Alex Fishman, whose articles in Yediot Aharonot reflect the views of dissident elements within the army's high command, formulated it as follows:
"(...) We are again entering into a bloody game of ping-pong: Israel uses the best of its accumulated intelligence to strike into the Palestinian towns and villages on the West Bank; the Palestinians—to the best of their ability— blow themselves up at Israeli population centers; a situation which Israel could not indefinitely tolerate. In fact, we are paying the price for the fact that "Operation Defensive Shield" was followed by no political process of the kind which could have diminished the motivation of Palestinian Terrorism to send out these "Human Bombs". No inducement was offered to make the Palestinian Authority reduce, even in a minor way, the volume of terrorism. The only sphere in which Israel is nowadays active is that of military initiatives, which do hurt the terrorist organizations' ability but which in
the absence of a political process is an invitation for continuation of the bloody ping-pong" (Yediot Aharonot, May 23).
—Major disaster barely avoided—
A few hours after the above words were published in Israel's main
mass-circulation paper, a major escalation was barely avoided. A bomb exploded within the major Israeli fuel depot at Pi Glilot, which is located in a thickly-inhabited area among Tel-Aviv's northern suburbs. Fortunately, the tanker where it was placed happened to carry fuel of a kind which is not quickly ignited; in only slightly different circumstances, graphically emphasized in today's Israeli papers, nearby tanks of fuel and cooking gas could have caught fire, resulting in an inferno of fire and incalculable damage and loss of life. So far, nobody was apprehended in connection with this bomb, and no organization claimed responsibility for the attempt; but in the media its being the work of Palestinians of some faction is taken for granted; doubtlessly, had some of the doom scenarios appearing in today's papers materialized, Sharon would have accused the Palestinians and resorted to proportionally terrible acts of retribution upon the Palestinians.
As it is, there is still some respite before some other major act of suicide
bombing provides Sharon with the pretext he needs to launch the invasion of
the Gaza Strip, which was already in advanced stages of preparation two weeks ago, and which the army at the time said was delayed rather than cancelled. Given the number of militants in the crowded refugee camps of Gaza and the amounts of explosives in their possession, an invasion there will be reminiscent of what happened in Jenin but much larger in scope...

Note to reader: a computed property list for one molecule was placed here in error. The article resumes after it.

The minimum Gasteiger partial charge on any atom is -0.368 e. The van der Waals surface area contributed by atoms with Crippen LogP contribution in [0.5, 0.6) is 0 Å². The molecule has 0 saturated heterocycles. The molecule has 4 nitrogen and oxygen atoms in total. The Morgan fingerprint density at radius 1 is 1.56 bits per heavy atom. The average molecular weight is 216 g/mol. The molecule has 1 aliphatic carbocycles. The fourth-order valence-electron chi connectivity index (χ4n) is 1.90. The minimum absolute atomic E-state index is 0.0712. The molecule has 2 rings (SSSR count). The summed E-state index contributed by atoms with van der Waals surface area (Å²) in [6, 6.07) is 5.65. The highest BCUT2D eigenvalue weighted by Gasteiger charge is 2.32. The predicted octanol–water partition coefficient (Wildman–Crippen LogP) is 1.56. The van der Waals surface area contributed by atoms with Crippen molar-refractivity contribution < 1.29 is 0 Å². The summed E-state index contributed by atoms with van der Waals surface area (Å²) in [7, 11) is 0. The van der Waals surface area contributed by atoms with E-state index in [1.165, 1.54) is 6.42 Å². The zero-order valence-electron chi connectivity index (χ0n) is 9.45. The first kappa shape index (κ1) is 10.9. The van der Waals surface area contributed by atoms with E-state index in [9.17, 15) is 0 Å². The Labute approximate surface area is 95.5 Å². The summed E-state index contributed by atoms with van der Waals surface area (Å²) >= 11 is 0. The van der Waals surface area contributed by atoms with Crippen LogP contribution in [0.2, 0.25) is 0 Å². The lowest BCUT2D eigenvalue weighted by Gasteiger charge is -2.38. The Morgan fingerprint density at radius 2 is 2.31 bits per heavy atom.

—How terrible does it have to become?—
Meanwhile, next week CIA Chief George Tenet is expected in the region for the second time, after several weeks in which the Bush Administration lost interest in the region as soon as it went off the media spotlight. Tenet's brief—to offer some "suggestions" for "reform" to the Palestinians and set up "security cooperation" between the Israeli and Palestinian security services, seems too meagre to stop the ongoing escalation. All the more so considering the statements by General Moshe Ya'alon, Deputy Chief-of-Staff of the Israeli armed forces who is due to take over command in July, who
arrogantly declared last week "We no longer need any security cooperation with the Palestinians, we take care of all security matters by ourselves".
What is needed is an international intervention of a much wider scope and
breadth, including the stationing of an intervention force as envisaged some months ago by UN Secretary-General Annan AND a real pressure for an end to the occupation—a step which Sharon, for all his recent pretences to "moderation" has no intention of taking. The international community may eventually take such steps, when the present countdown has run its course and terrible images from this region once again flood the screens of every TV set on earth.
Adam Keller is an Israeli peace activist and member of Gush Shalom.
From a Gush Shalom email report, May 24, 2002.